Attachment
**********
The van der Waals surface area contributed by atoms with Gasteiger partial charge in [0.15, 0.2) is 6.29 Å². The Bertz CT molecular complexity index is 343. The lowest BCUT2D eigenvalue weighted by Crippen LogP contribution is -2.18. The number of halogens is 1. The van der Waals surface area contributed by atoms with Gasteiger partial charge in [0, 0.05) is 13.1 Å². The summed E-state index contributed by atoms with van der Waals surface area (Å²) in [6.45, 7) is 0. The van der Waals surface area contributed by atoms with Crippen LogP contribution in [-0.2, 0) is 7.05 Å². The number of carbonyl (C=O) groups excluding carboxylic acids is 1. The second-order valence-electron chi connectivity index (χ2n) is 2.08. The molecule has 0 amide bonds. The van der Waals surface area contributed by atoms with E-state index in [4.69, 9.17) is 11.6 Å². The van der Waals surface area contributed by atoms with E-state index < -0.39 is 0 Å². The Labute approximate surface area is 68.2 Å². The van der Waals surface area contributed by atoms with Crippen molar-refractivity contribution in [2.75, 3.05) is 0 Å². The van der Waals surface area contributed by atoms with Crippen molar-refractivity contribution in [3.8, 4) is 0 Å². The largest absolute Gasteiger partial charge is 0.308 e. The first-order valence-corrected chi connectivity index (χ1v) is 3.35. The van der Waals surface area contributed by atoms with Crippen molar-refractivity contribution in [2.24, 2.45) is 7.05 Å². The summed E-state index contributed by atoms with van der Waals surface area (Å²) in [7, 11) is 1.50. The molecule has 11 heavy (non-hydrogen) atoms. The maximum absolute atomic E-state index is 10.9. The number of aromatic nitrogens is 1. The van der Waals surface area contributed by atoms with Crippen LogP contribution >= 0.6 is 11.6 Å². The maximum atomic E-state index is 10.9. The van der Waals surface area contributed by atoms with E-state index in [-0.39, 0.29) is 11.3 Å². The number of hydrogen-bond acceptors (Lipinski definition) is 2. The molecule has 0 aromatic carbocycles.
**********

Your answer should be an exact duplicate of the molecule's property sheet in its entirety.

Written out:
The van der Waals surface area contributed by atoms with Gasteiger partial charge in [0.15, 0.2) is 6.29 Å². The Bertz CT molecular complexity index is 343. The lowest BCUT2D eigenvalue weighted by Crippen LogP contribution is -2.18. The number of halogens is 1. The van der Waals surface area contributed by atoms with Gasteiger partial charge in [0, 0.05) is 13.1 Å². The summed E-state index contributed by atoms with van der Waals surface area (Å²) in [6.45, 7) is 0. The van der Waals surface area contributed by atoms with Crippen LogP contribution in [-0.2, 0) is 7.05 Å². The number of carbonyl (C=O) groups excluding carboxylic acids is 1. The second-order valence-electron chi connectivity index (χ2n) is 2.08. The molecule has 0 amide bonds. The van der Waals surface area contributed by atoms with E-state index in [4.69, 9.17) is 11.6 Å². The van der Waals surface area contributed by atoms with E-state index < -0.39 is 0 Å². The Labute approximate surface area is 68.2 Å². The van der Waals surface area contributed by atoms with Crippen molar-refractivity contribution in [2.75, 3.05) is 0 Å². The van der Waals surface area contributed by atoms with Crippen molar-refractivity contribution in [3.8, 4) is 0 Å². The largest absolute Gasteiger partial charge is 0.308 e. The first-order valence-corrected chi connectivity index (χ1v) is 3.35. The van der Waals surface area contributed by atoms with Crippen molar-refractivity contribution in [2.24, 2.45) is 7.05 Å². The summed E-state index contributed by atoms with van der Waals surface area (Å²) in [7, 11) is 1.50. The molecule has 11 heavy (non-hydrogen) atoms. The maximum absolute atomic E-state index is 10.9. The number of aromatic nitrogens is 1. The van der Waals surface area contributed by atoms with Crippen LogP contribution >= 0.6 is 11.6 Å². The maximum atomic E-state index is 10.9. The van der Waals surface area contributed by atoms with E-state index in [-0.39, 0.29) is 11.3 Å². The number of hydrogen-bond acceptors (Lipinski definition) is 2. The molecule has 0 aromatic carbocycles.